Expecting Good News for Public and Higher Education in House GOP Budget Next Week . . . Welfare Programs Not so Lucky

According to John Micek of the Morning Call, www.morningcall.com  the state House will introduce a $27.3 billion budget plan next week that contains good news for public and higher education but the state’s public welfare programs are not so lucky.

Here are some noteworthy items expected in the House GOP budget unveiling next week:

  • The budget will trim $470 million from public welfare programs. Social service programs aid veterans, abused children, the elderly and the mentally ill. Taking funding from the welfare programs but restoring some of the public and higher education funding is a bit like “robbing Peter to pay Paul”; a reshuffle of the allocations.
  • $43 million to help school districts meet their Social Security payments.
  • Increase state public education funding by $210 million for kindergarten through 12th grade.  The budget funding should restore school district funding to the 2008-09 level (pre-stimulus money).
  • $100 million appropriated for ‘Accountability Block Grants’ which school districts use to fund after-school tutoring. (The program was eliminated in Corbett’s proposed budget)  This could be good news for T/E school district . . . after-school tutoring (value $85K) was on the budget strategy list.  In fact, FLITE has been working on fundraising to keep the program.
  • It is expected that next week’s budget announcement will include restoring some of the funding to the state’s higher education – If you recall Corbett’s proposed budget slashed higher education funding by 50 percent.  Apparently, there has been a change of heart in Harrisburg and higher education will see an increase of funding of $380 million in next week’s budget.  There is good news expected for Temple, Lincoln, Pitt and Penn State Universities when the budget is unveiled; these four universities will see their funding going up and they should receive 75 percent of their current level.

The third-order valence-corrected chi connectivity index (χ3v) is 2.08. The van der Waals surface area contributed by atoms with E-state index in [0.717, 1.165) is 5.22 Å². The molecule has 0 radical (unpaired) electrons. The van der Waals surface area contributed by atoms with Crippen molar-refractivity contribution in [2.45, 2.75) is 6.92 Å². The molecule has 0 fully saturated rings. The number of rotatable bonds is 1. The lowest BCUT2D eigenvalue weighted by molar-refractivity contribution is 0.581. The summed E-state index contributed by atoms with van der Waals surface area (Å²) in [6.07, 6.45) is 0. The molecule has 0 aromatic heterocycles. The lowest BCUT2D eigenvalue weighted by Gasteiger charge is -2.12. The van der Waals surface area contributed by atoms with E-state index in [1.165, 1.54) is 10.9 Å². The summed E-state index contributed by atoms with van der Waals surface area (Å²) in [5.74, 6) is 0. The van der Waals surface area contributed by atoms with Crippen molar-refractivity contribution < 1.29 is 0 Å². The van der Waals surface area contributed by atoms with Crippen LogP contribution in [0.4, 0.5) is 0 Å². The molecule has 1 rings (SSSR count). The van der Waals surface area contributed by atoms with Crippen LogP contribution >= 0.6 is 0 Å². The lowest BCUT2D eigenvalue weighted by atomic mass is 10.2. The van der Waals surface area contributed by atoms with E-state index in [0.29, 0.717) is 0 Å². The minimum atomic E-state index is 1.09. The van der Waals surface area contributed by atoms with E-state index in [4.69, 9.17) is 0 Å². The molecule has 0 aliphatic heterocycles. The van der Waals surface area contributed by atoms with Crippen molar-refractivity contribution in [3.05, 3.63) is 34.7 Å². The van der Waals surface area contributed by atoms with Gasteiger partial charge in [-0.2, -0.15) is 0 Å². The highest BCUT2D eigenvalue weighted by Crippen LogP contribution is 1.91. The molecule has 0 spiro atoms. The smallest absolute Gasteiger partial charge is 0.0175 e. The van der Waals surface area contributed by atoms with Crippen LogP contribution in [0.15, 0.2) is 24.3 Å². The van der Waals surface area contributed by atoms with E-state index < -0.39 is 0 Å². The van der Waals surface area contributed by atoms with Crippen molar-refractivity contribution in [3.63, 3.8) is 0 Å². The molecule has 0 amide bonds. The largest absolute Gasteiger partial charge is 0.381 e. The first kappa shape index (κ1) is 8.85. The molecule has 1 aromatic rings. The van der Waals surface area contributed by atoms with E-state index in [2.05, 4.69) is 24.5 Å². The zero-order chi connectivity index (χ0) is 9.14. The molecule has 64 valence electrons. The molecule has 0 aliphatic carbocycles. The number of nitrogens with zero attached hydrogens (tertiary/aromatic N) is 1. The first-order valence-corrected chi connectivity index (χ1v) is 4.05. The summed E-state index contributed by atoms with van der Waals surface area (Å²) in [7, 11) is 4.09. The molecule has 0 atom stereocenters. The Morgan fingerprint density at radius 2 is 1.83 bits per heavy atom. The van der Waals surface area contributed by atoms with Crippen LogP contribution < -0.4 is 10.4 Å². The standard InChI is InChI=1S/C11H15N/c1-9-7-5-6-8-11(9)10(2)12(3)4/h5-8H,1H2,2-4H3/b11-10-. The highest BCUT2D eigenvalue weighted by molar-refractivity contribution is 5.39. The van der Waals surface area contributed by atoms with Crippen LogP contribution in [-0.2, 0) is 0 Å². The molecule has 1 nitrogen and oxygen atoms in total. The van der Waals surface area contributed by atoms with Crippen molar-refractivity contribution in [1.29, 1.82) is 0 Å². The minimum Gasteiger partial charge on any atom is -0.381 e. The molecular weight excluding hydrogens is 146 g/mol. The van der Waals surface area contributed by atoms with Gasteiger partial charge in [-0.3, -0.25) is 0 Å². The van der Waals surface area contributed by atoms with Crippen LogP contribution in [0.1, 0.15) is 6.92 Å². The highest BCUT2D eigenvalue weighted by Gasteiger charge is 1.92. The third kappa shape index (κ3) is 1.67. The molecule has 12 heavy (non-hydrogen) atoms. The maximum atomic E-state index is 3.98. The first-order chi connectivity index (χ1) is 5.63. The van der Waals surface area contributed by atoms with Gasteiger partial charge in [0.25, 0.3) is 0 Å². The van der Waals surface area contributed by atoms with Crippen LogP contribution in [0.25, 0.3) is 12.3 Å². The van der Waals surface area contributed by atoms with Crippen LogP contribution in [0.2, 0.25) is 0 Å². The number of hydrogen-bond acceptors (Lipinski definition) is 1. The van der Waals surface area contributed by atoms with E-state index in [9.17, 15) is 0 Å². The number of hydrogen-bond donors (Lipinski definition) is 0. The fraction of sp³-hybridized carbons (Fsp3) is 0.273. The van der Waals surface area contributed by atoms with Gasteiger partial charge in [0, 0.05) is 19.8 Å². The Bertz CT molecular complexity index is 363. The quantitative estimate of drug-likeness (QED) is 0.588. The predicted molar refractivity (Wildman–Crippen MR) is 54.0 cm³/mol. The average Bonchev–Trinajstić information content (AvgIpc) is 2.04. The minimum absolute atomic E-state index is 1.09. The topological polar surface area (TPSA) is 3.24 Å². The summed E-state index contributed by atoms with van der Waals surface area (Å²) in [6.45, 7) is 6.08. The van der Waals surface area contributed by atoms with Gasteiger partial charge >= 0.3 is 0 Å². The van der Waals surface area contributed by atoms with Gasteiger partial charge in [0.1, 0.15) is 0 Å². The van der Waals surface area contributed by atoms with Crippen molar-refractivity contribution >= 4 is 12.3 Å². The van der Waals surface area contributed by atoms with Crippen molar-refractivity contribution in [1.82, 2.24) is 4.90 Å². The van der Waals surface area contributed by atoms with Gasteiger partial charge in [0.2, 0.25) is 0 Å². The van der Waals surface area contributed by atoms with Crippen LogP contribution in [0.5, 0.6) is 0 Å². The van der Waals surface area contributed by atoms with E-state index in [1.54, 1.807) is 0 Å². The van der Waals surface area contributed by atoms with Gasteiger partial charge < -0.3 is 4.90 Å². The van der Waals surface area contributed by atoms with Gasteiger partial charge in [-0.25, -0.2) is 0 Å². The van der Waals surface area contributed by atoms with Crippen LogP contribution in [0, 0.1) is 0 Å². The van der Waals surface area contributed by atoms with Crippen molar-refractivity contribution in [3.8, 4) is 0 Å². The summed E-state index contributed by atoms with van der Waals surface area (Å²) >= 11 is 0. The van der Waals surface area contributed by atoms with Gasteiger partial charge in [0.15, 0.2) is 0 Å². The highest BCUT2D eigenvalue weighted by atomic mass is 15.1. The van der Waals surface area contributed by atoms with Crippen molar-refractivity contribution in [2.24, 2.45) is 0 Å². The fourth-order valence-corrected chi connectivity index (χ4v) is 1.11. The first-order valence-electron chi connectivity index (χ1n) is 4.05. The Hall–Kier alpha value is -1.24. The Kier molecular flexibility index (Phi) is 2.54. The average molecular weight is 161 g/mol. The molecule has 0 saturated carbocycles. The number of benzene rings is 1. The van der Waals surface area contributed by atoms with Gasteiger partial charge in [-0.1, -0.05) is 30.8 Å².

I am going to be curious to see how the better-than-expected general fund collection surplus plays in to the budget.  The fiscal-year information released this week indicates the current surplus at $506 million. In the remaining two months in the state’s fiscal year, the surplus could grow even further – some are suggesting the surplus may grow to nearly $600 million. 

How will Harrisburg use the unexpected $500+ million surplus?  I would like to see some of this ‘found’ money help restore public education funding cut by Corbett’s proposed budget . . . making education a priority in Pennsylvania.  It appears that Corbett and some of the top leadership of his own party is at odds over what to do with the surplus in the current fiscal year.  Corbett wants to place the $500 million surplus in reserve and continue with the proposed cuts.  However, the majority of the Senate Republicans disagrees and wants at least some of the surplus to restore cuts in the budget proposal, including public education.

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  1. Not really a surprise that the House GOP budget would restore many of the education funding reductions proposed by the Governor — even our local Reps said from day that they would be fighting for that. Also not much of a suprise that the budget stays hard at $27.3 Billion as they also said that it would.

    RE: the projected surplus, I would say put in back in the Rainy Day Fund if only because even at $27.3 Billion, next year’s budget is based on revenue projections — projections which may or may not come true. I would rather start the budget at a safe number and, after we figure out where revenues are really falling decide what to do with a “surplus.”

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